“Technical Corrections” is Code Name for a Tax Hike

April 18, 2010 9:17AM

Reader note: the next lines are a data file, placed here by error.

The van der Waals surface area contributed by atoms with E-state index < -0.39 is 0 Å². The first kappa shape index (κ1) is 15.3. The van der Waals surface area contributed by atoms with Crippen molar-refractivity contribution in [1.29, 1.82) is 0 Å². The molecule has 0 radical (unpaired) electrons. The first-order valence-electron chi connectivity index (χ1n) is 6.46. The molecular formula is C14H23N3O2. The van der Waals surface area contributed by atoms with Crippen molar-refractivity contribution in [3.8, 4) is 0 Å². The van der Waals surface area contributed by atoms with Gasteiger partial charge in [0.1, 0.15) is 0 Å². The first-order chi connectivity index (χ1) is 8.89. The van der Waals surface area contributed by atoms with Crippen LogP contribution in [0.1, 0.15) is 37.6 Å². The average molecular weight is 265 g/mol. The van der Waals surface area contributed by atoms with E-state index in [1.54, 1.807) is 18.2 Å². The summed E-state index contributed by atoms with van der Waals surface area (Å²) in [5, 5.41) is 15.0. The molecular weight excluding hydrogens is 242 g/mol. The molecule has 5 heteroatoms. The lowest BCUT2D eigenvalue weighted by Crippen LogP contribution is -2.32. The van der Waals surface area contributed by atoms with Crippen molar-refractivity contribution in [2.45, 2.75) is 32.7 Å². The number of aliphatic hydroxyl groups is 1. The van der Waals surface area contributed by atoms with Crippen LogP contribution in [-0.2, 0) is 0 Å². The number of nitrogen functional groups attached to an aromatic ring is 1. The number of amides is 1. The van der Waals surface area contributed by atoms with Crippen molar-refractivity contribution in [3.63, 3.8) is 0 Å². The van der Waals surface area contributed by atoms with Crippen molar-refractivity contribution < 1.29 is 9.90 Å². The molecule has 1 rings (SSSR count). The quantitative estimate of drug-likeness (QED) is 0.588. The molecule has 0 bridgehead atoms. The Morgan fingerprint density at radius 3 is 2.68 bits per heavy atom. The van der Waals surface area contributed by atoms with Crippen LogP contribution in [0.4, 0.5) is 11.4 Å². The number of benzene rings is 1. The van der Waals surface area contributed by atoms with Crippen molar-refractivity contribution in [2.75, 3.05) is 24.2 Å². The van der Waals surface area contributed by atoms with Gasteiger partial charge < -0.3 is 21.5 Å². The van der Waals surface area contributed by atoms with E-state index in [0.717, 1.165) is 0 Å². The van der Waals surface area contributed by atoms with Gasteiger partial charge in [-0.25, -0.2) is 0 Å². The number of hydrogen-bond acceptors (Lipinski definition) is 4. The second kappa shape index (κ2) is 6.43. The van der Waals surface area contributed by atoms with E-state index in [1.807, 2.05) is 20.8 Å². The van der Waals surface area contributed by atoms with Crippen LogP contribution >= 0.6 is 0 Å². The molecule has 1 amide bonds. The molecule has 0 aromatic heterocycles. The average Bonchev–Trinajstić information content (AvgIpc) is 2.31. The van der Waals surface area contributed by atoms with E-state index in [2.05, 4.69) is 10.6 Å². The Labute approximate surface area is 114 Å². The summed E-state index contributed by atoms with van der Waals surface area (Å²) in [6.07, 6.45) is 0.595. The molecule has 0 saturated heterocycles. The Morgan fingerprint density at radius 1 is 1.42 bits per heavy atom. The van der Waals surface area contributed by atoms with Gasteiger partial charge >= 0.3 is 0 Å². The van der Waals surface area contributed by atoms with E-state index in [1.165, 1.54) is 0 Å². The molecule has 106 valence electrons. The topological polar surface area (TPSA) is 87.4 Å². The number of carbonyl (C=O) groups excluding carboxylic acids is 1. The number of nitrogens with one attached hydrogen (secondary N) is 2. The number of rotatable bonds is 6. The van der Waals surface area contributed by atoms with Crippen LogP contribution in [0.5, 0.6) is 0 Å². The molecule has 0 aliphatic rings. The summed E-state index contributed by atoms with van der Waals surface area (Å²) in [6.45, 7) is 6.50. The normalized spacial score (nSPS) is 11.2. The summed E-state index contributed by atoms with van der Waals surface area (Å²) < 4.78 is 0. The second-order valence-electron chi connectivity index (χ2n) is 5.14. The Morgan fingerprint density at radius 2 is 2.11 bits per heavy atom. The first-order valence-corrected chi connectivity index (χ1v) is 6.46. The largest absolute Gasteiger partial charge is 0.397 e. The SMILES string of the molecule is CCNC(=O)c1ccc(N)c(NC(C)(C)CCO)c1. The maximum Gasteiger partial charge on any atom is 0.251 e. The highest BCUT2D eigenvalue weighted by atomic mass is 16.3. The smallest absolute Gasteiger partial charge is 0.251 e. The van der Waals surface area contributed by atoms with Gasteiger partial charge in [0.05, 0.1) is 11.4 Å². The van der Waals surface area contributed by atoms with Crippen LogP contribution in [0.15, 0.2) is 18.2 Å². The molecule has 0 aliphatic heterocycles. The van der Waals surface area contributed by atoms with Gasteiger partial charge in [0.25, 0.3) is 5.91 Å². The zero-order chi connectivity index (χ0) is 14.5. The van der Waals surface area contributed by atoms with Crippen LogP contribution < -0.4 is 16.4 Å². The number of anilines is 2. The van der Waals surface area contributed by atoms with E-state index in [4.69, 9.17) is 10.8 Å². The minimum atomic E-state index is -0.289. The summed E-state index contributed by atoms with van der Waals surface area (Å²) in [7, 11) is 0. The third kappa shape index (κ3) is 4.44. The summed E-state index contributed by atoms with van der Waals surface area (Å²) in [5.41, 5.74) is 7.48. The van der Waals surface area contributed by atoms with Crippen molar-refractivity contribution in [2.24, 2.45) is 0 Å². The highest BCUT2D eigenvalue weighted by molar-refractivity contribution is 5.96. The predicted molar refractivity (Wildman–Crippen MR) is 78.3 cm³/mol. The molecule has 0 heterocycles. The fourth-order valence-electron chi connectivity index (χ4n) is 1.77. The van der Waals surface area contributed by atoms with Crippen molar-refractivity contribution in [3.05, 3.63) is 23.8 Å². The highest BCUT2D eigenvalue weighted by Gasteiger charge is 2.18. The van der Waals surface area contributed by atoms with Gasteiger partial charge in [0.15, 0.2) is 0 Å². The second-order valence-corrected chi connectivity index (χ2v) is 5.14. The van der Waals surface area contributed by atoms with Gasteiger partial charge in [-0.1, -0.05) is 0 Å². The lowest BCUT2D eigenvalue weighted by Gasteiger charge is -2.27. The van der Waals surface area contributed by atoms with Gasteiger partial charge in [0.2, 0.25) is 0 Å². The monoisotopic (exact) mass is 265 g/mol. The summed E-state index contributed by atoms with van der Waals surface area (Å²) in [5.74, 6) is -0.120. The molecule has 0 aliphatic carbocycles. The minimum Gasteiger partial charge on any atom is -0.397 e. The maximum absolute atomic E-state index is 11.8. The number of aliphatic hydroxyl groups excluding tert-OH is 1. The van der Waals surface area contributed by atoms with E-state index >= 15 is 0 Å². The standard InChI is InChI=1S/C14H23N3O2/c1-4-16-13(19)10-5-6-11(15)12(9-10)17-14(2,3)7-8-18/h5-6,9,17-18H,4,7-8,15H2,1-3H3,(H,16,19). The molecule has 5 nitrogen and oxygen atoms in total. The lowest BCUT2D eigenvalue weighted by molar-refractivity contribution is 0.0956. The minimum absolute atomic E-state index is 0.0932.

The Tennessee Center for Policy Research’s Justin Owen takes issue with the proposed $21 million cable tax hike in an op-ed in Saturday’s Tennessean. “Technical corrections” is code name for a tax hike Last week, the governor unveiled his annual technical corrections bill. Originally designed to correct minor errors and clarify vague language in state tax law, the bill has become nothing more than a laundry list of tax hikes. Ask Revenue Commissioner Reagan Farr or any of his fellow outgoing Bredesen administration officials, and the bill simply “closes loopholes” and “levels the playing field.” In reality, tax czar Farr has cunningly turned the technical corrections bill into a $64 million-a-year tax increase on Tennesseans. The most controversial of them all is a $21 million tax hike on cable customers. For more than a decade, cable customers have been exempt from paying a sales tax on the first $15 of their cable bills. This same exemption does not apply to satellite customers. Removing this exemption delights the satellite industry so much that it has hired McNeely Pigott & Fox, a powerful Nashville public relations firm, to lobby for the tax hike. This makes for terrible public policy. Tennesseans are already struggling to make ends meet, and now is not the time to nickel and dime cable customers just to appease the satellite industry. If it really wanted to level the playing field, the administration should propose lowering the tax burden on satellite providers and their customers. Instead, the satellite industry has tag-teamed with politicians to beat up on their chief competitor. Unfortunately, it will be cable customers who are left bloodied from the fight. The new tax will affect 1.5 million households across the state. These same households already pay nearly $100 million a year in state and local cable taxes, meaning this new tax will cause cable customers’ costs to rise by about 20 percent. The administration also wants to double dip by charging a tax on cable customers for the cable boxes and DVR recorders they lease. Cable companies currently pay a tax on this equipment, but the revenue-starved administration greedily wants to return to the same trough for a second drink. The bill also jacks up the tax businesses pay for using long-distance telephone service, stripping $6.5 million from businesses that could use that money to hire employees and expand their operations. Stifled job growth and thwarted production are the last two things our state needs in this economic climate. With unemployment hitting double digits and taxes already eating away at Tennesseans’ hard-earned income, legislators need to take a different approach than that put forward by Governor Bredesen and his taxman-in-chief Farr. The solution is actually pretty simple: lower taxes and reign in government spending. At the very least, there needs to be transparency in the process. If lawmakers are sold on tax increases, then they need to debate each tax hike on the merits and vote on them as separate bills, not pass them off as mere “technicalities.” Justin Owen is the director of policy and general counsel at the Tennessee Center for Policy Research, an independent, nonprofit and nonpartisan public policy organization committed to achieving a freer, more prosperous Tennessee through the ideas of liberty.